Bloomberg — Brazil’s budget head vowed to counterbalance leftist proposals in the new government with her moderate views, as investors grow increasingly wary about the direction of Latin America’s largest economy.
Planning and Budget Minister Simone Tebet said in an interview that she has a more centrist approach than many of the ideas backed by the new economic team, including the need to cut Brazil’s fiscal deficit. In practice, she will work so that the government does “its homework” to allow the central bank to lower interest rates, while also fully respecting its autonomy.
At the same time, leftist President Luiz Inacio Lula da Silva’s government still has a long way to go to win investors’ trust on fiscal policy, according to the former senator.
“President Lula chose me to be a point of balance within the team,” said Tebet, 52. “I have a different view than the developmental line of thinking within the federal government.”
Tebet is a rising star in Brazilian politics who finished third in last year’s presidential election. A seasoned lawmaker who teamed up with Lula in the runoff, she is seeking to represent moderates who backed leftist leader trusting that he will fulfill promises to form a broad coalition. The new minister has challenges ahead, especially after the president raised eyebrows by criticizing economic pillars including the central bank and the inflation target.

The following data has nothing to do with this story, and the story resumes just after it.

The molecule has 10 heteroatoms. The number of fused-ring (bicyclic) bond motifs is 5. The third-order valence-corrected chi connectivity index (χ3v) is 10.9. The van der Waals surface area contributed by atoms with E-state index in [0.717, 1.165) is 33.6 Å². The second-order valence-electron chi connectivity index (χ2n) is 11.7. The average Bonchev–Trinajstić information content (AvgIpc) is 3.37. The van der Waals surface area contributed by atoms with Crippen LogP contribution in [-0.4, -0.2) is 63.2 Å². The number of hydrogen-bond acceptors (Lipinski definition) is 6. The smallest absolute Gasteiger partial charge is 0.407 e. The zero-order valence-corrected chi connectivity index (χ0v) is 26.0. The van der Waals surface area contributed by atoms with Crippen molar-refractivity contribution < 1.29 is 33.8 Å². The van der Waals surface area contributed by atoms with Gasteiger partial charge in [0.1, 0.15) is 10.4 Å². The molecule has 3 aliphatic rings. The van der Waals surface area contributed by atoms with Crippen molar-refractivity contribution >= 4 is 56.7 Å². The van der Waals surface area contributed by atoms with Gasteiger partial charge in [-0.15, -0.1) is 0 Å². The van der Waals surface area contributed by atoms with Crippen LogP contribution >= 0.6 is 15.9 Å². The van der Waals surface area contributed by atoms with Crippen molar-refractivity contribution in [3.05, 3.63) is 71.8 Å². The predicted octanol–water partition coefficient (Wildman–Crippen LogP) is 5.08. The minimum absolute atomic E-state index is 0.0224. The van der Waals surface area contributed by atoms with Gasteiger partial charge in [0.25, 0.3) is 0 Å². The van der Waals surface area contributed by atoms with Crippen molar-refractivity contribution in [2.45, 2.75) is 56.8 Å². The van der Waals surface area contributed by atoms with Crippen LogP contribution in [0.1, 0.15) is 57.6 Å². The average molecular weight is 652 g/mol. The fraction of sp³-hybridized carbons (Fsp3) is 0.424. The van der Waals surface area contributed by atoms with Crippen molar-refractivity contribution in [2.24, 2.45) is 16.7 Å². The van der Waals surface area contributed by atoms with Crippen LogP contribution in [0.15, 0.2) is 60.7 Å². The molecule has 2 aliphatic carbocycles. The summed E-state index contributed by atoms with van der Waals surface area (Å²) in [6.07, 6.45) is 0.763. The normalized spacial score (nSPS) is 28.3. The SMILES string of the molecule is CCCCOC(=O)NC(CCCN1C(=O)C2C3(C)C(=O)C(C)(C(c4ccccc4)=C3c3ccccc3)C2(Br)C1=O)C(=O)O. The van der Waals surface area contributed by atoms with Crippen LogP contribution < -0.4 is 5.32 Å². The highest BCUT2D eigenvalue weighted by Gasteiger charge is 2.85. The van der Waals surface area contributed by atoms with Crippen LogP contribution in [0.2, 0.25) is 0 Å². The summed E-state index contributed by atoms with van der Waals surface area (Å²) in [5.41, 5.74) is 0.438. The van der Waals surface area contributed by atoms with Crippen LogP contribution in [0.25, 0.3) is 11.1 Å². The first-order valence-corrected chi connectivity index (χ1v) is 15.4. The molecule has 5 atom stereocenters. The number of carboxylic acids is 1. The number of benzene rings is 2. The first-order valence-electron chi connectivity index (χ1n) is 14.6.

Speaking at an event in Brasilia on Thursday, Lula questioned the motives for investors’ distrust of his government. In a televised interview the night prior, he said it was “silly” to think that “an independent central bank governor is going to do more than when the president appointed him.”
Those remarks amplified financial market fears that greater spending under Lula would undermine years of work to strengthen public balance sheets. Additionally, investors are worried that increased expenditures would pressure consumer prices and consequently delay borrowing cost cuts.
By contrast, the former senator, who hails from a center-right party, strikes a more moderate tone on key economic policies. For instance, government intentions to cut the budget deficit are a good sign, but far from enough.
Last week, Finance Minister Fernando Haddad introduced plans to reduce Brazil’s budget gap from 2% to something between 0.5% and 1% of gross domestic product this year. The strategy relies mostly on boosting income by ending tax breaks and renegotiating debts, instead of delivering spending cuts.
“With a 2% deficit there is no lasting growth and interest rates will not fall,” Tebet said. “The fiscal program for 2023 is a small initial contribution, but it’s a sign.”
As Lula promises to increase social spending and public investment to boost economic growth, he is also aware that the government needs to be fiscally responsible and reduce debt, Tebet said.
Central bank President Roberto Campos Neto has also called for a “credible” and “sustainable” debt path in a recent letter explaining why annual inflation breached the top of its tolerance range for the second year in a row. He warned that a reversal of the labor reform and an increase of subsidized public credit could “reduce the power” of their most recent tightening cycle.
“President Lula’s government program has to fit within the budget over the next four years,” Tebet said. “He knows that, if that doesn’t happen, he would be committing electoral fraud. He will not do that.”
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